by Madeline Iva
There’s nothing like Carrie Fisher’s death to make one ponder Princess Leia afresh. Carrie Fisher was many things–and I especially appreciate how she single-handedly brought bi-polar disorder out of the shadows and broke that taboo. I also appreciated her book POSTCARDS FROM THE EDGE because she had a wonderful sense of humor. But her death causes me to ponder her alter-ego icon Princess Leia in a way I never have before.
Princess Leia was a tough talking princess in a tiny package. She had a gun in her hand – but she was one of the good guys.
This was so massive at the time. There’s so much she wasn’t in terms of negative female stereotypes. She wasn’t the manic pixie girl (a type I love btw). She wasn’t the transgressive bad girl (I love this type too) or a femme fatale (ditto). I mean, as a little girl, you want options, right? Princess Leia provided another pathway for how to be strong, active, and yet…not an outsider.
She’s wasn’t afraid, or weak, she wasn’t a scream-y victim, a bimbo, or a slutty-McSlutty (by which I mean: those roles in which the character wants to be sexually objectified by others and is possitively insulted if she’s not seen as an object of sexual consumption). She’s definitely not the reverse stereotype of the time: the amazon-wanna-be-a-man freak. Not that there’s anything wrong with Amazons–(I’m looking at you Zena) but this was yet another old blicky stereotype where a woman of action is presented as ‘the other’.
I used to ponder Princess Leia’s particular brand of femininity whenever I happened to encounter her image – Ultimately, I’d say she had a 1930’s kind of femininity, comprised of half wise-cracking dame talk and half small, delicate features.
I very much appreciated that she was not overtly sexualized…well, not in the first Star Wars movie. Or even the second, though the whole love interest thing ramped up with Han Solo and they suddenly got all kissy face.
(But remember the kiss with Luke before that happens? Ugh! Did Lucas *know* then that Leia and Luke were twins? What was he thinking?)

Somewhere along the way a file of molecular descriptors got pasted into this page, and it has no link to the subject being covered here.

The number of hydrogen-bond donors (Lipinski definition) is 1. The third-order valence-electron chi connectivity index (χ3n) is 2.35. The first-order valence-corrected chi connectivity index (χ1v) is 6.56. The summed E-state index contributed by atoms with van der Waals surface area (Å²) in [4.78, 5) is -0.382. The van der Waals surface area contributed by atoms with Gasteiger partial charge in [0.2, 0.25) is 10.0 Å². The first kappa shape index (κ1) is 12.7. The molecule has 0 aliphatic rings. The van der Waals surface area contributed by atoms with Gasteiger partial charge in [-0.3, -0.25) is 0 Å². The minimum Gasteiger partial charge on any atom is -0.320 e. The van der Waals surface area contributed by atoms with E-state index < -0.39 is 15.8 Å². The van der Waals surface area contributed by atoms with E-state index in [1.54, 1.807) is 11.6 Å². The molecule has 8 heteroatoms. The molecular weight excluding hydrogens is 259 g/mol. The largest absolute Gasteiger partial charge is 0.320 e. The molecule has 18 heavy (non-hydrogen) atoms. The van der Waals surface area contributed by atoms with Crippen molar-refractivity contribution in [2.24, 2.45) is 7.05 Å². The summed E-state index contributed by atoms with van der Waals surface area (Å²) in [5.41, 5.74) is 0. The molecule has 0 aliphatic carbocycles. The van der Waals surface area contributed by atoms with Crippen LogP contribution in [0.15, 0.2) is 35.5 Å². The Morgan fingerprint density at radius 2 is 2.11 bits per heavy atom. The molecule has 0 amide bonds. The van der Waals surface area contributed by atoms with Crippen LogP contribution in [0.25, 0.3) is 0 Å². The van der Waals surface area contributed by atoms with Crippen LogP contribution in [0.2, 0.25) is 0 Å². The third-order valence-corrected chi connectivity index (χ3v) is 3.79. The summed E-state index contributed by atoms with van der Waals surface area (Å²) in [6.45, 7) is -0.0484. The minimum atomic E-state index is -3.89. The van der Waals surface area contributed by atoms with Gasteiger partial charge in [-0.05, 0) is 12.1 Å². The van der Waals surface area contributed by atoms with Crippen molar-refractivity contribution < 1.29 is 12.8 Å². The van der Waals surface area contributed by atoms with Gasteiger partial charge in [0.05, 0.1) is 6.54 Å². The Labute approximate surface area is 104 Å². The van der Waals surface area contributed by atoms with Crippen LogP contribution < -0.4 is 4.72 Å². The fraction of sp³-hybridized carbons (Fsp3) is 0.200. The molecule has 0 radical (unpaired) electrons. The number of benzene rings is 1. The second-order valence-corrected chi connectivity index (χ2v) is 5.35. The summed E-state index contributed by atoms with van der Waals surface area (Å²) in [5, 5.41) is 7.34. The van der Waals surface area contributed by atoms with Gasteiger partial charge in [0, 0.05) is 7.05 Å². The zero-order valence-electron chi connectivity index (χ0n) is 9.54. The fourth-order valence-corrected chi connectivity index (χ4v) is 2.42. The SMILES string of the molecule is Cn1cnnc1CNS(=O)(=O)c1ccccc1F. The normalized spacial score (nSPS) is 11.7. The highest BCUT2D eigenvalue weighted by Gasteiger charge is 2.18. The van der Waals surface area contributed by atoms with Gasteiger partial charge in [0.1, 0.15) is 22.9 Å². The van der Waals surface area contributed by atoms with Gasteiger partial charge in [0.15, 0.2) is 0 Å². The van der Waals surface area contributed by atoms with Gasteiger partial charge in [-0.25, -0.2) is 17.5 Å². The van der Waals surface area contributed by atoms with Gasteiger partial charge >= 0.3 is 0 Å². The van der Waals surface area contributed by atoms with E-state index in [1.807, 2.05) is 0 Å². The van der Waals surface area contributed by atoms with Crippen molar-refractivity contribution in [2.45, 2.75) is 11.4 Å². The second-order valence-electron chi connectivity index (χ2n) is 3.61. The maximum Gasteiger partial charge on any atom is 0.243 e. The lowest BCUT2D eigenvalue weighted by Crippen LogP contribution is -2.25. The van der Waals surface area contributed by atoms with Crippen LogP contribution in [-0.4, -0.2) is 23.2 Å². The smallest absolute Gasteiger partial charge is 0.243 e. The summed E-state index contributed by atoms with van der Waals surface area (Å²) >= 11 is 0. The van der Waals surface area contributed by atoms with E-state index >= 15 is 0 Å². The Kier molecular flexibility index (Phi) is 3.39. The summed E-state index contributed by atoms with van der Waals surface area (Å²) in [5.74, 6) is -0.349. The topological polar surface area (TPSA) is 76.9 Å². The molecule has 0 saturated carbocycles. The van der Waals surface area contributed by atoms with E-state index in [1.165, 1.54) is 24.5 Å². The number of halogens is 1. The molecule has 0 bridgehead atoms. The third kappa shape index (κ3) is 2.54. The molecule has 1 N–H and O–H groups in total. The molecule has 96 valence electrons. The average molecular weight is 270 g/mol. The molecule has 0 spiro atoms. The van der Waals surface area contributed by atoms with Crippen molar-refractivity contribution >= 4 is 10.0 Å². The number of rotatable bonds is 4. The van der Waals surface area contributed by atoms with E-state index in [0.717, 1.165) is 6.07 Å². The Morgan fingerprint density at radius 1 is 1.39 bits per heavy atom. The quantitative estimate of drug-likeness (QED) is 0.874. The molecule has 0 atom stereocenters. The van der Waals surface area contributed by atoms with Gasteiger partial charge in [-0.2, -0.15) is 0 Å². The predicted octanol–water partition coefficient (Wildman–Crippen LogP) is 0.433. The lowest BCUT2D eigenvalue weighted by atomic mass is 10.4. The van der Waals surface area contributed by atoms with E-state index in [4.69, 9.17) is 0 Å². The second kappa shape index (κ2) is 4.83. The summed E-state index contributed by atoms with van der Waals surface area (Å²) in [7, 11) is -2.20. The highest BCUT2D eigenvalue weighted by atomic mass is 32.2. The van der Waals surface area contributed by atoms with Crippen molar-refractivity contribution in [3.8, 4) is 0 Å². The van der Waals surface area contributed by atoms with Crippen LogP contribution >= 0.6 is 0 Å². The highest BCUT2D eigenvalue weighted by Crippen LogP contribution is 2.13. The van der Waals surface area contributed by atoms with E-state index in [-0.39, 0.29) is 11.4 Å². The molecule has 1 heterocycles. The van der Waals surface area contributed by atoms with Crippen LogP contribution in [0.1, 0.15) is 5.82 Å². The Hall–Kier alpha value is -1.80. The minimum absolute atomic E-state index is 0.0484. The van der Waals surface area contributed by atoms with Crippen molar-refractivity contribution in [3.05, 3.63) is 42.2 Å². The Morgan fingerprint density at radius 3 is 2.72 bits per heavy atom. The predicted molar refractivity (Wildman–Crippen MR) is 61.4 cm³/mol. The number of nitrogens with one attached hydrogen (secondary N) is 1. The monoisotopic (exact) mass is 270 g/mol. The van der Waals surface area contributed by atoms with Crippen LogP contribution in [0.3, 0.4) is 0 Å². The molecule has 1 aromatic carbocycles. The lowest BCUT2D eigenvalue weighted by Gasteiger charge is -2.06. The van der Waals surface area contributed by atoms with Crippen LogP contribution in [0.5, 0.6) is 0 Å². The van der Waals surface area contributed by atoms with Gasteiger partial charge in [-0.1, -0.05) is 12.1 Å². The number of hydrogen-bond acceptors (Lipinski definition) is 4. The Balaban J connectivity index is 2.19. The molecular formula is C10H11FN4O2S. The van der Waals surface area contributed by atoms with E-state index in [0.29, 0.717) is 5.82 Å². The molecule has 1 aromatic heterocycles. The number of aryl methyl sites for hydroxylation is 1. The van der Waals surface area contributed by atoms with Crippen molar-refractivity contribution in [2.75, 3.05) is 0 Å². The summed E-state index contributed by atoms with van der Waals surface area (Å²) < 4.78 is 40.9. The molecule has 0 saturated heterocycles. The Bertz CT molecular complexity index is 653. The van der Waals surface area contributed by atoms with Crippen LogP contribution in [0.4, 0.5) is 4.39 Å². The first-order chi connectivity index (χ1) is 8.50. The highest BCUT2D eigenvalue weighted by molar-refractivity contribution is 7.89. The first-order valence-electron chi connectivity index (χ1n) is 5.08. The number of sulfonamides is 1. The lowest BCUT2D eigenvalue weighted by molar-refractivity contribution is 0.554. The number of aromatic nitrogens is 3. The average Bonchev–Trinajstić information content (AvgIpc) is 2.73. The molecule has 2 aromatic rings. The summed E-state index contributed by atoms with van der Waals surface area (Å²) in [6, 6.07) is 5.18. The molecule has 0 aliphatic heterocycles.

In movie number 3 they went there. Sigh. Yet note that it seemed to have this *profound* effect on the sexual awakening of an entire generation of pubescent boys…Her princess-slave costume seemed to send out shock-waves of yearning in the hearts of aching teenagers in a way that other bikini fodder babes at the time didn’t. Why? Was it because they saw Princess Leia as a person first, instead of as a sex object? (I hope so.)
I included a You Tube link to my favorite part of the movie below. These days my niece and her friends fight over who gets to be Princess Leia. I never wanted to pretend I was princess Leia. I think I was a little too old by the time I saw the first movie to play pretend anymore. However, I wished like mad that I could get away with wearing the cinnamon buns on my head at school.
I think the reason behind why the girls fight is because real problem is that there is only one Princess Leia, but many male roles.
Hopefully in this galaxy right here and not too long from now, we’ll have a massively important and successful sff film in which the next most awesome Princess Leia will come with a host of fellow kick-ass female buddies. She won’t be the token girl in the boy gang. I very much appreciated that she was not just the princess but also big honcho in power and was the one handing out medals at the end, instead of sitting on the side lines. But I hope in the next Big Movie (any screenwriters out there listening?) the Princess Leia 2.0 is handing out the medals for intrepid daring-do, to some women and not just the guys.
May the force be with you all–and follow us at Lady Smut!
Madeline Iva writes fantasy and paranormal romance. Her fantasy romance, WICKED APPRENTICE, featuring a magic geek heroine, is available on Amazon, Barnes & Noble, Kobo, and through iTunes. Sign up for Madeline Iva news & give aways.